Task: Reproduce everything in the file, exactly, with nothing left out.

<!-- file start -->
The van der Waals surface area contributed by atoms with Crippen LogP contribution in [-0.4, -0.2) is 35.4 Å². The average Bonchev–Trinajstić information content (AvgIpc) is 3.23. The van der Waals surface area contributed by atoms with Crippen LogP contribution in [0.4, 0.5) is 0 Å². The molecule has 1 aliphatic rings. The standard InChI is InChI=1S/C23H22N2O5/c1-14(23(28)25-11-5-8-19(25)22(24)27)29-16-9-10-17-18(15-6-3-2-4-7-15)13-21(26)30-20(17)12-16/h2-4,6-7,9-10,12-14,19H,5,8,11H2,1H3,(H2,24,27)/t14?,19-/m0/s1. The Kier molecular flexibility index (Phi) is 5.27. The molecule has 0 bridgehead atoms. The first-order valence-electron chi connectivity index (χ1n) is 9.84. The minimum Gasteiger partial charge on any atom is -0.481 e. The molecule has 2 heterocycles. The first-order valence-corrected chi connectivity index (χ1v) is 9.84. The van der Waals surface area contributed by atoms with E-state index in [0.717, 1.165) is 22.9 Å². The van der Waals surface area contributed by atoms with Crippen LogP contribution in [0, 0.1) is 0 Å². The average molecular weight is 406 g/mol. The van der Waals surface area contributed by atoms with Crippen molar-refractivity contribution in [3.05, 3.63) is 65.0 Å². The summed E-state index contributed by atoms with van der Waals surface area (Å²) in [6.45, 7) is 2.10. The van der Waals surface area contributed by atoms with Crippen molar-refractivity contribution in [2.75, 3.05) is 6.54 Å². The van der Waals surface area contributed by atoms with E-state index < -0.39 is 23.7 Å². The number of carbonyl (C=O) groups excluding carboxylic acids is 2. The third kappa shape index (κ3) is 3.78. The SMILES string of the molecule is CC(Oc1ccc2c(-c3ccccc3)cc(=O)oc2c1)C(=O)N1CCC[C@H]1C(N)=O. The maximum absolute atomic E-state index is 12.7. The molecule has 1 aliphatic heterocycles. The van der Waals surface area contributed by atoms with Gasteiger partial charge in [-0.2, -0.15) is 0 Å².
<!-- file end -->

The van der Waals surface area contributed by atoms with Crippen LogP contribution in [-0.4, -0.2) is 35.4 Å². The average Bonchev–Trinajstić information content (AvgIpc) is 3.23. The van der Waals surface area contributed by atoms with Crippen LogP contribution in [0.4, 0.5) is 0 Å². The molecule has 1 aliphatic rings. The standard InChI is InChI=1S/C23H22N2O5/c1-14(23(28)25-11-5-8-19(25)22(24)27)29-16-9-10-17-18(15-6-3-2-4-7-15)13-21(26)30-20(17)12-16/h2-4,6-7,9-10,12-14,19H,5,8,11H2,1H3,(H2,24,27)/t14?,19-/m0/s1. The Kier molecular flexibility index (Phi) is 5.27. The molecule has 0 bridgehead atoms. The first-order valence-electron chi connectivity index (χ1n) is 9.84. The minimum Gasteiger partial charge on any atom is -0.481 e. The molecule has 2 heterocycles. The first-order valence-corrected chi connectivity index (χ1v) is 9.84. The van der Waals surface area contributed by atoms with E-state index in [0.717, 1.165) is 22.9 Å². The van der Waals surface area contributed by atoms with Crippen LogP contribution in [0, 0.1) is 0 Å². The average molecular weight is 406 g/mol. The van der Waals surface area contributed by atoms with Crippen molar-refractivity contribution in [3.05, 3.63) is 65.0 Å². The summed E-state index contributed by atoms with van der Waals surface area (Å²) in [6.45, 7) is 2.10. The van der Waals surface area contributed by atoms with Crippen molar-refractivity contribution in [2.75, 3.05) is 6.54 Å². The van der Waals surface area contributed by atoms with E-state index < -0.39 is 23.7 Å². The number of carbonyl (C=O) groups excluding carboxylic acids is 2. The third kappa shape index (κ3) is 3.78. The SMILES string of the molecule is CC(Oc1ccc2c(-c3ccccc3)cc(=O)oc2c1)C(=O)N1CCC[C@H]1C(N)=O. The maximum absolute atomic E-state index is 12.7. The molecule has 1 aliphatic heterocycles. The van der Waals surface area contributed by atoms with Gasteiger partial charge in [-0.2, -0.15) is 0 Å².